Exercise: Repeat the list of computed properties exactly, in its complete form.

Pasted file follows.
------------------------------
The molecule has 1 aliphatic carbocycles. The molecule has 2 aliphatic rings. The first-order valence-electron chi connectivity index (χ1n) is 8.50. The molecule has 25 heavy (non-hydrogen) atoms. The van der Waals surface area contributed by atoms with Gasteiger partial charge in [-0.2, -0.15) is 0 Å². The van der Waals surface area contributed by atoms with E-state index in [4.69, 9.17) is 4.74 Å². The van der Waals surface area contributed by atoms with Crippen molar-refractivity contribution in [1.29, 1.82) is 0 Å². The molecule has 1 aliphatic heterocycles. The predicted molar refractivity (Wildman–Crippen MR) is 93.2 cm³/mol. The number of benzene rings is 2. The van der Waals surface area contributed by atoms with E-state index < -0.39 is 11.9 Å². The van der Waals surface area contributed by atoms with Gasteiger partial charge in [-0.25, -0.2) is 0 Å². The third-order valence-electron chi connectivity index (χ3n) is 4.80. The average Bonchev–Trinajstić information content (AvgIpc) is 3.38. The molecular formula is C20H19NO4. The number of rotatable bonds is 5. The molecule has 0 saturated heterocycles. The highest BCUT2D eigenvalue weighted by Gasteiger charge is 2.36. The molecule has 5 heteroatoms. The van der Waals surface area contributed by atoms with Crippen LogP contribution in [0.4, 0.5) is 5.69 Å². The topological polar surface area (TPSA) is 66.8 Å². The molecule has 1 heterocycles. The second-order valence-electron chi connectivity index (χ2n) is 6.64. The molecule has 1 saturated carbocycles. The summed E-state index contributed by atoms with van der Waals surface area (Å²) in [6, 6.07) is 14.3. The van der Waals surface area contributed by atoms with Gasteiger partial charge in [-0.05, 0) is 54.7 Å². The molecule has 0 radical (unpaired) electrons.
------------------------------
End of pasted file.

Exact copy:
The molecule has 1 aliphatic carbocycles. The molecule has 2 aliphatic rings. The first-order valence-electron chi connectivity index (χ1n) is 8.50. The molecule has 25 heavy (non-hydrogen) atoms. The van der Waals surface area contributed by atoms with Gasteiger partial charge in [-0.2, -0.15) is 0 Å². The van der Waals surface area contributed by atoms with E-state index in [4.69, 9.17) is 4.74 Å². The van der Waals surface area contributed by atoms with Crippen molar-refractivity contribution in [1.29, 1.82) is 0 Å². The molecule has 1 aliphatic heterocycles. The predicted molar refractivity (Wildman–Crippen MR) is 93.2 cm³/mol. The number of benzene rings is 2. The van der Waals surface area contributed by atoms with E-state index < -0.39 is 11.9 Å². The van der Waals surface area contributed by atoms with Gasteiger partial charge in [-0.25, -0.2) is 0 Å². The third-order valence-electron chi connectivity index (χ3n) is 4.80. The average Bonchev–Trinajstić information content (AvgIpc) is 3.38. The molecular formula is C20H19NO4. The number of rotatable bonds is 5. The molecule has 0 saturated heterocycles. The highest BCUT2D eigenvalue weighted by Gasteiger charge is 2.36. The molecule has 5 heteroatoms. The van der Waals surface area contributed by atoms with Crippen LogP contribution in [0.4, 0.5) is 5.69 Å². The topological polar surface area (TPSA) is 66.8 Å². The molecule has 1 heterocycles. The second-order valence-electron chi connectivity index (χ2n) is 6.64. The molecule has 1 saturated carbocycles. The summed E-state index contributed by atoms with van der Waals surface area (Å²) in [6, 6.07) is 14.3. The van der Waals surface area contributed by atoms with Gasteiger partial charge in [-0.05, 0) is 54.7 Å². The molecule has 0 radical (unpaired) electrons.